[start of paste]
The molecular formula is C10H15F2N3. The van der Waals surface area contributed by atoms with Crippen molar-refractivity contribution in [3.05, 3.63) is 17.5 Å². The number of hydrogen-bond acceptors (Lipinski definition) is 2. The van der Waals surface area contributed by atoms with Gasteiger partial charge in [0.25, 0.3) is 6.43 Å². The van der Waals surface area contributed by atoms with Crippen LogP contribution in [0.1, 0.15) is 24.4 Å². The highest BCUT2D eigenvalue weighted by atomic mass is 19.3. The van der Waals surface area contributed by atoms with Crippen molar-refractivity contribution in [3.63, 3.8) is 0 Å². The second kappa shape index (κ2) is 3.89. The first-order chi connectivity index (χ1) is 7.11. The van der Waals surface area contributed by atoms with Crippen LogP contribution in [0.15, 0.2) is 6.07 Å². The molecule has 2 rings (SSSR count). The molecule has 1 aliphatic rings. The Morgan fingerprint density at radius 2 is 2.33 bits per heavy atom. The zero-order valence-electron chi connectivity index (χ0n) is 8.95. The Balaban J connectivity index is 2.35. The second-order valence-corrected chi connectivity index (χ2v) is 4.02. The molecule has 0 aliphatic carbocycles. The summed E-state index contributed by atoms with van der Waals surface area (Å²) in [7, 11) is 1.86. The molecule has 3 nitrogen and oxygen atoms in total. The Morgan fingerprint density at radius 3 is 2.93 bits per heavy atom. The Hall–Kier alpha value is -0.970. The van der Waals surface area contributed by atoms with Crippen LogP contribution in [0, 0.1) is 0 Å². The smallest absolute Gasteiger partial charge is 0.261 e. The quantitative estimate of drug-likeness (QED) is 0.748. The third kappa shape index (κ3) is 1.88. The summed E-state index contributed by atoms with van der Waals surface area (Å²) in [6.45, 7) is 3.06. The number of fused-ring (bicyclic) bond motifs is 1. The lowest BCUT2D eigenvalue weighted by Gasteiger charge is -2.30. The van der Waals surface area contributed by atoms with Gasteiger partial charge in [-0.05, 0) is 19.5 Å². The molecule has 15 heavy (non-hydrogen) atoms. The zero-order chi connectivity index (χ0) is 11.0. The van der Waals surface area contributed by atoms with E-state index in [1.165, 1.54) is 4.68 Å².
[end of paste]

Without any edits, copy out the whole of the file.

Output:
The molecular formula is C10H15F2N3. The van der Waals surface area contributed by atoms with Crippen molar-refractivity contribution in [3.05, 3.63) is 17.5 Å². The number of hydrogen-bond acceptors (Lipinski definition) is 2. The van der Waals surface area contributed by atoms with Gasteiger partial charge in [0.25, 0.3) is 6.43 Å². The van der Waals surface area contributed by atoms with Crippen LogP contribution in [0.1, 0.15) is 24.4 Å². The highest BCUT2D eigenvalue weighted by atomic mass is 19.3. The van der Waals surface area contributed by atoms with Crippen molar-refractivity contribution in [3.63, 3.8) is 0 Å². The second kappa shape index (κ2) is 3.89. The first-order chi connectivity index (χ1) is 7.11. The van der Waals surface area contributed by atoms with Crippen LogP contribution in [0.15, 0.2) is 6.07 Å². The molecule has 2 rings (SSSR count). The molecule has 1 aliphatic rings. The Morgan fingerprint density at radius 2 is 2.33 bits per heavy atom. The zero-order valence-electron chi connectivity index (χ0n) is 8.95. The Balaban J connectivity index is 2.35. The second-order valence-corrected chi connectivity index (χ2v) is 4.02. The molecule has 0 aliphatic carbocycles. The summed E-state index contributed by atoms with van der Waals surface area (Å²) in [7, 11) is 1.86. The molecule has 3 nitrogen and oxygen atoms in total. The Morgan fingerprint density at radius 3 is 2.93 bits per heavy atom. The Hall–Kier alpha value is -0.970. The van der Waals surface area contributed by atoms with Crippen LogP contribution in [0, 0.1) is 0 Å². The smallest absolute Gasteiger partial charge is 0.261 e. The quantitative estimate of drug-likeness (QED) is 0.748. The third kappa shape index (κ3) is 1.88. The summed E-state index contributed by atoms with van der Waals surface area (Å²) in [6.45, 7) is 3.06. The number of fused-ring (bicyclic) bond motifs is 1. The lowest BCUT2D eigenvalue weighted by Gasteiger charge is -2.30. The van der Waals surface area contributed by atoms with Gasteiger partial charge in [-0.05, 0) is 19.5 Å². The molecule has 15 heavy (non-hydrogen) atoms. The zero-order chi connectivity index (χ0) is 11.0. The van der Waals surface area contributed by atoms with E-state index in [1.165, 1.54) is 4.68 Å².